Even though in the law it seems that the improper use of agricultural lands is prevented, the law actually contains various clear expressions on the facilitation of using these lands for other purposes. In fact, the first thing to do in such laws should be to determine the fundamental principles to encourage the use of agricultural land for agricultural purposes and make this widespread but not to determine the fundamental principles for the improper use of agricultural land.

It is an inevitable outcome that the phenomena of house and industry are always in front of agriculture in the urban growth patterns due to their economic yield. The conservation of natural areas before all depends on the use of land in a way which is suitable for the nature.

This is indeed a sound approach for the conservation of national territories and for utilizing them more accurately. Previously made by the Directorates General of Village Services, these plans have not been made for long years. Upon the establishment of the Ministry of Food, Agriculture and Animal Husbandry in , it was expressed that studies such as land planning and soil classification would be carried out by the Department of Agricultural Land Utilization of the Directorate General of Agricultural Reform that was affiliated to this ministry.

The ecological basis of planning.

Nevertheless, the problems occurring in practice and their outcomes are more important than the making of such plans by the institutions concerned. That is, the articles on. It is possible to multiply such examples in the law. It is obvious that it is not enough to enact laws for an efficient implementation and a successful outcome on this matter. In conclusion, the laws and regulations on the matter are inadequate and open to exploitation to the same extent.

In order for urban formation to survive, there is a need for radical change in the vision of urban planning. Especially the planning studies which remain only on the urban scale are stuck at some point and remain inadequate to produce the expected solutions. The true implementation of ecological planning is only possible within a planning system that continues systematically from the highest rank to the lowest rank and that will take place on an integrated scale.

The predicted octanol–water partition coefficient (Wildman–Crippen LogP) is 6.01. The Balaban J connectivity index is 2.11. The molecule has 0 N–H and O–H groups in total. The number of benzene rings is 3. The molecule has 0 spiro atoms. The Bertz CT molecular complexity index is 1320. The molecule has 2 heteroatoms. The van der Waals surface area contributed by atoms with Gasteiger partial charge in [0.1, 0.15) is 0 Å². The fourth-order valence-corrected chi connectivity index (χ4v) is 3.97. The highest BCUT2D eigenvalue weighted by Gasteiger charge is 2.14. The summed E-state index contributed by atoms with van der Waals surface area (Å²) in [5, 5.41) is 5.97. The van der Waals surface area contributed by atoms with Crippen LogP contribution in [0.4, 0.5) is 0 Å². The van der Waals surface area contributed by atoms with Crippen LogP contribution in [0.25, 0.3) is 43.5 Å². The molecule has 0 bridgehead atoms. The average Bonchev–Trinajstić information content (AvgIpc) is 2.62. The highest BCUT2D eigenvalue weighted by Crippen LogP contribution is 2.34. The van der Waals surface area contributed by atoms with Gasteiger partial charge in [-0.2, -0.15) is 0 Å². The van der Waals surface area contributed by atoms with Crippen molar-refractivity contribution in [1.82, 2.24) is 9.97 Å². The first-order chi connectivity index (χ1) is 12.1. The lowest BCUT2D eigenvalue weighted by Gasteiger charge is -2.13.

On the other hand, the ecological planning studies considered within a narrow scope by ignoring the integrated scale serve the process of postponing the problem rather than a solution. Losses of natural areas will continue increasingly as long as urban planning decisions are defined independently of upper-scale plans and as long as upper-scale plans are not included in the planning hierarchy. Basins define the natural boundaries required for the conservation of the water cycle and the natural resources depending on it.

Basin-based planning is an important stage of the planning understanding for the conservation of natural resources.

Land-use planning

The basin-based planning understanding has not been included in any planning rank yet. In conclusion, the running out of natural resources is striking as one of the most serious ecological problems at the present. A wrong understanding of city planning is expressed as one of the most fundamental causes of this problem, for the selection of locations for the ways of land use in the present city planning is done without considering the existence of natural resources.